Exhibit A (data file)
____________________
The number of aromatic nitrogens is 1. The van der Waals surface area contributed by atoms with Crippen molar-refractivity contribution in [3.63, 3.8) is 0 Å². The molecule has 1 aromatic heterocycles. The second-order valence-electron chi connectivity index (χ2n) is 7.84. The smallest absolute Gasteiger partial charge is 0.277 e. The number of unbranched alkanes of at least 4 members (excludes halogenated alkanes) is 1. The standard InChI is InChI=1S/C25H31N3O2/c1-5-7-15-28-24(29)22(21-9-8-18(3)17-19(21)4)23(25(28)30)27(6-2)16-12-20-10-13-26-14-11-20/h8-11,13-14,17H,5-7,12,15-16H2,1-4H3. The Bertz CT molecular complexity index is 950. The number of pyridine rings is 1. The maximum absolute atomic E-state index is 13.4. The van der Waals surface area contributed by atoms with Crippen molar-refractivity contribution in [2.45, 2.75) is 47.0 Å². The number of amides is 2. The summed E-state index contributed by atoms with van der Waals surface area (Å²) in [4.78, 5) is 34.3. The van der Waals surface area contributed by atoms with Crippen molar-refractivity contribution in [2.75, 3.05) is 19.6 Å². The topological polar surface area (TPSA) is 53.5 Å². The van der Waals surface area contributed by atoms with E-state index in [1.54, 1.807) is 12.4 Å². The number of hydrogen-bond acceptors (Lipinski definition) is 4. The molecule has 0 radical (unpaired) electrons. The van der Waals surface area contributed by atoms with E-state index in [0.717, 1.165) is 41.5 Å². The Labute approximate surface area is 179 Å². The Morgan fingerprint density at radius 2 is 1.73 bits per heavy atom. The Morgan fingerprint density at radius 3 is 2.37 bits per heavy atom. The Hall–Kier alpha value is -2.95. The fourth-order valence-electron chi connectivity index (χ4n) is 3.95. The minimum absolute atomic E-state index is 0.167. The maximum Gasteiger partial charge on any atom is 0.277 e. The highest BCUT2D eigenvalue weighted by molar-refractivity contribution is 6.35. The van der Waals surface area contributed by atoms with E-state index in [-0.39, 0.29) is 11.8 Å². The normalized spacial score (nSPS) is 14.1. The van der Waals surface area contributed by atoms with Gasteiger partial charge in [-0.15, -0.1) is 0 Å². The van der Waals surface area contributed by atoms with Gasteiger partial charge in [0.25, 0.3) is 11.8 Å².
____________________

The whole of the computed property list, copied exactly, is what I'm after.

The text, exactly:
The number of aromatic nitrogens is 1. The van der Waals surface area contributed by atoms with Crippen molar-refractivity contribution in [3.63, 3.8) is 0 Å². The molecule has 1 aromatic heterocycles. The second-order valence-electron chi connectivity index (χ2n) is 7.84. The smallest absolute Gasteiger partial charge is 0.277 e. The number of unbranched alkanes of at least 4 members (excludes halogenated alkanes) is 1. The standard InChI is InChI=1S/C25H31N3O2/c1-5-7-15-28-24(29)22(21-9-8-18(3)17-19(21)4)23(25(28)30)27(6-2)16-12-20-10-13-26-14-11-20/h8-11,13-14,17H,5-7,12,15-16H2,1-4H3. The Bertz CT molecular complexity index is 950. The number of pyridine rings is 1. The maximum absolute atomic E-state index is 13.4. The van der Waals surface area contributed by atoms with Crippen molar-refractivity contribution in [2.45, 2.75) is 47.0 Å². The number of amides is 2. The summed E-state index contributed by atoms with van der Waals surface area (Å²) in [4.78, 5) is 34.3. The van der Waals surface area contributed by atoms with Crippen molar-refractivity contribution in [2.75, 3.05) is 19.6 Å². The topological polar surface area (TPSA) is 53.5 Å². The van der Waals surface area contributed by atoms with E-state index in [1.54, 1.807) is 12.4 Å². The number of hydrogen-bond acceptors (Lipinski definition) is 4. The molecule has 0 radical (unpaired) electrons. The van der Waals surface area contributed by atoms with E-state index in [0.717, 1.165) is 41.5 Å². The Labute approximate surface area is 179 Å². The Morgan fingerprint density at radius 2 is 1.73 bits per heavy atom. The Morgan fingerprint density at radius 3 is 2.37 bits per heavy atom. The Hall–Kier alpha value is -2.95. The fourth-order valence-electron chi connectivity index (χ4n) is 3.95. The minimum absolute atomic E-state index is 0.167. The maximum Gasteiger partial charge on any atom is 0.277 e. The highest BCUT2D eigenvalue weighted by molar-refractivity contribution is 6.35. The van der Waals surface area contributed by atoms with E-state index in [-0.39, 0.29) is 11.8 Å². The normalized spacial score (nSPS) is 14.1. The van der Waals surface area contributed by atoms with Gasteiger partial charge in [-0.15, -0.1) is 0 Å². The van der Waals surface area contributed by atoms with Gasteiger partial charge in [0.25, 0.3) is 11.8 Å².